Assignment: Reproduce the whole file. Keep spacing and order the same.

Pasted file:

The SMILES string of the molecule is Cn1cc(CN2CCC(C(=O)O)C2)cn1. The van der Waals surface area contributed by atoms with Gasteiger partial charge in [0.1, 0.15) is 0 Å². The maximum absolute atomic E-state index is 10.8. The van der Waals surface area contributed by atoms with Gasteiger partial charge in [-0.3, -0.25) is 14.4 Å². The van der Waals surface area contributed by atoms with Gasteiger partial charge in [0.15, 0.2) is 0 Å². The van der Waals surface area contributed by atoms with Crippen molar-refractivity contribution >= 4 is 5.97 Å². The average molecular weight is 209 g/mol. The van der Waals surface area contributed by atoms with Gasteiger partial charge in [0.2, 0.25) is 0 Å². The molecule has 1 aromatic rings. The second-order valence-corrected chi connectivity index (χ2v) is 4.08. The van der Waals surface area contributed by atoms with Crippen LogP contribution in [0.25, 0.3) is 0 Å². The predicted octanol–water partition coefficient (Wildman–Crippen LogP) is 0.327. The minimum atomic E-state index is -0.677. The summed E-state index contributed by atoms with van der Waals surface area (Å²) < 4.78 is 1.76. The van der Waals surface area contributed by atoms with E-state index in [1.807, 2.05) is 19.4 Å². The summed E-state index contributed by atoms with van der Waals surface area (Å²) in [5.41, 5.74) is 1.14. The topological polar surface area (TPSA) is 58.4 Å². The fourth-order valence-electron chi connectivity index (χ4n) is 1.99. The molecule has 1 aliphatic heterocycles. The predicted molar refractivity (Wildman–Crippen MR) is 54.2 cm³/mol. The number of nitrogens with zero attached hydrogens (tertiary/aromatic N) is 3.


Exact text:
The SMILES string of the molecule is Cn1cc(CN2CCC(C(=O)O)C2)cn1. The van der Waals surface area contributed by atoms with Gasteiger partial charge in [0.1, 0.15) is 0 Å². The maximum absolute atomic E-state index is 10.8. The van der Waals surface area contributed by atoms with Gasteiger partial charge in [-0.3, -0.25) is 14.4 Å². The van der Waals surface area contributed by atoms with Gasteiger partial charge in [0.15, 0.2) is 0 Å². The van der Waals surface area contributed by atoms with Crippen molar-refractivity contribution >= 4 is 5.97 Å². The average molecular weight is 209 g/mol. The van der Waals surface area contributed by atoms with Gasteiger partial charge in [0.2, 0.25) is 0 Å². The molecule has 1 aromatic rings. The second-order valence-corrected chi connectivity index (χ2v) is 4.08. The van der Waals surface area contributed by atoms with Crippen LogP contribution in [0.25, 0.3) is 0 Å². The predicted octanol–water partition coefficient (Wildman–Crippen LogP) is 0.327. The minimum atomic E-state index is -0.677. The summed E-state index contributed by atoms with van der Waals surface area (Å²) < 4.78 is 1.76. The van der Waals surface area contributed by atoms with E-state index in [1.807, 2.05) is 19.4 Å². The summed E-state index contributed by atoms with van der Waals surface area (Å²) in [5.41, 5.74) is 1.14. The topological polar surface area (TPSA) is 58.4 Å². The fourth-order valence-electron chi connectivity index (χ4n) is 1.99. The molecule has 1 aliphatic heterocycles. The predicted molar refractivity (Wildman–Crippen MR) is 54.2 cm³/mol. The number of nitrogens with zero attached hydrogens (tertiary/aromatic N) is 3.